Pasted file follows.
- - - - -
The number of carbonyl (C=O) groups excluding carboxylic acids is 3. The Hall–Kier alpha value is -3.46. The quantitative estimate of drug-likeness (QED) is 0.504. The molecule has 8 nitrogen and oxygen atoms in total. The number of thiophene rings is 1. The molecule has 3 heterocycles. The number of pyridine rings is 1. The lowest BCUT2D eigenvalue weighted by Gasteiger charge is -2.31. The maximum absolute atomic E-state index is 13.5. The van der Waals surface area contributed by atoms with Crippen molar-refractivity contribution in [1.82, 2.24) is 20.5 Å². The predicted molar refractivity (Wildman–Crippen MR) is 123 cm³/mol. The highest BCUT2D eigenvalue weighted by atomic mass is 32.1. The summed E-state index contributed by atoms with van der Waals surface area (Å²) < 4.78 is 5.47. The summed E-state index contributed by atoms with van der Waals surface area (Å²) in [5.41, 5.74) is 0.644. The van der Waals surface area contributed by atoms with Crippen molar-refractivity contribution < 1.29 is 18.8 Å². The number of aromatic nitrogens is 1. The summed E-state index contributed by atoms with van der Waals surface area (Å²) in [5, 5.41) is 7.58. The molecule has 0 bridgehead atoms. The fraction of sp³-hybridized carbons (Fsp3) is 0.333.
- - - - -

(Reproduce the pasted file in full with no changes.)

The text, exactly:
The number of carbonyl (C=O) groups excluding carboxylic acids is 3. The Hall–Kier alpha value is -3.46. The quantitative estimate of drug-likeness (QED) is 0.504. The molecule has 8 nitrogen and oxygen atoms in total. The number of thiophene rings is 1. The molecule has 3 heterocycles. The number of pyridine rings is 1. The lowest BCUT2D eigenvalue weighted by Gasteiger charge is -2.31. The maximum absolute atomic E-state index is 13.5. The van der Waals surface area contributed by atoms with Crippen molar-refractivity contribution in [1.82, 2.24) is 20.5 Å². The predicted molar refractivity (Wildman–Crippen MR) is 123 cm³/mol. The highest BCUT2D eigenvalue weighted by atomic mass is 32.1. The summed E-state index contributed by atoms with van der Waals surface area (Å²) < 4.78 is 5.47. The summed E-state index contributed by atoms with van der Waals surface area (Å²) in [5.41, 5.74) is 0.644. The van der Waals surface area contributed by atoms with Crippen molar-refractivity contribution < 1.29 is 18.8 Å². The number of aromatic nitrogens is 1. The summed E-state index contributed by atoms with van der Waals surface area (Å²) in [5, 5.41) is 7.58. The molecule has 0 bridgehead atoms. The fraction of sp³-hybridized carbons (Fsp3) is 0.333.